A plain French omelet is, perhaps, one of the most difficult of all things to make; that is, it is the most difficult to have well made in the ordinary private house. Failures come from beating the eggs until they are too light, or having the butter too hot, or cooking the omelet too long before serving.

In large families, where it is necessary to use a dozen eggs, two omelets will be better than one. A six-egg omelet is quite easily handled. Do not use milk; it toughens the eggs and gives an unpleasant flavor to the omelet. An “omelet pan,” a shallow frying pan, should be kept especially for omelets. Each time it is used rub until dry, but do not wash. Dust it with salt and rub it with brown paper until perfectly clean.

To make an French omelet: First, put a tablespoonful of butter in the middle of the pan. Let it heat slowly. Break the eggs in a bowl, add a tablespoonful of water to each egg and give twelve good, vigorous beats. To each six eggs allow a saltspoonful of pepper, and, if you like, a tablespoonful of finely chopped parsley.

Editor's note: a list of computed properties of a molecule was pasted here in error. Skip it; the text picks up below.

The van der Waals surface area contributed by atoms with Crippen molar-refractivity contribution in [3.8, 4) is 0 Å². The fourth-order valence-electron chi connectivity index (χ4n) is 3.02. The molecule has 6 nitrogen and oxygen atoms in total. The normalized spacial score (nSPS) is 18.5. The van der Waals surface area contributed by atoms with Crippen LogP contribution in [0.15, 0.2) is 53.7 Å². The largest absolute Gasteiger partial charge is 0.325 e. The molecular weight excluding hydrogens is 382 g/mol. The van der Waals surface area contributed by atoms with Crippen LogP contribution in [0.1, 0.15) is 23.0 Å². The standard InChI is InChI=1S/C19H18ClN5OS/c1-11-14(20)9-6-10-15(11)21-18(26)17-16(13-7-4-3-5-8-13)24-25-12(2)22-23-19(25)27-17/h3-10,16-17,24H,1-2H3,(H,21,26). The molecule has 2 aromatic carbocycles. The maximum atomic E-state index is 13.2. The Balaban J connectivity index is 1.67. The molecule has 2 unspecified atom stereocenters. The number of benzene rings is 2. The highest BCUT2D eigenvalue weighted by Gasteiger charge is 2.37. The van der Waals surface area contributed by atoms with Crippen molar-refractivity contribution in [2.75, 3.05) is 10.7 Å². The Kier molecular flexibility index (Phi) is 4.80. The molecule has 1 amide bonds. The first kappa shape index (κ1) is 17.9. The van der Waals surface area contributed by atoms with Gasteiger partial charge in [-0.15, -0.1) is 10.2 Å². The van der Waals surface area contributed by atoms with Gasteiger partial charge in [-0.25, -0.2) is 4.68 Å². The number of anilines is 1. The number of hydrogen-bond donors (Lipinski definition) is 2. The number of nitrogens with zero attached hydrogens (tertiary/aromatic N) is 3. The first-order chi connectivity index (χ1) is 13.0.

Take the eggs, a limber knife and the salt to the stove. Draw the pan over the hottest part of the fire, turn in the eggs, and dust over a half teaspoonful of salt. Shake the pan so that the omelet moves and folds itself over each time you draw the pan towards you. Lift the edge of the omelet, allowing the thin, uncooked portion of the egg to run underneath. Shake again, until the omelet is “set.” Have ready heated a platter, fold over the omelet and turn it out.

Garnish with parsley, and send to the table.

If one can make a plain French omelet, it may be converted into many, many kinds.

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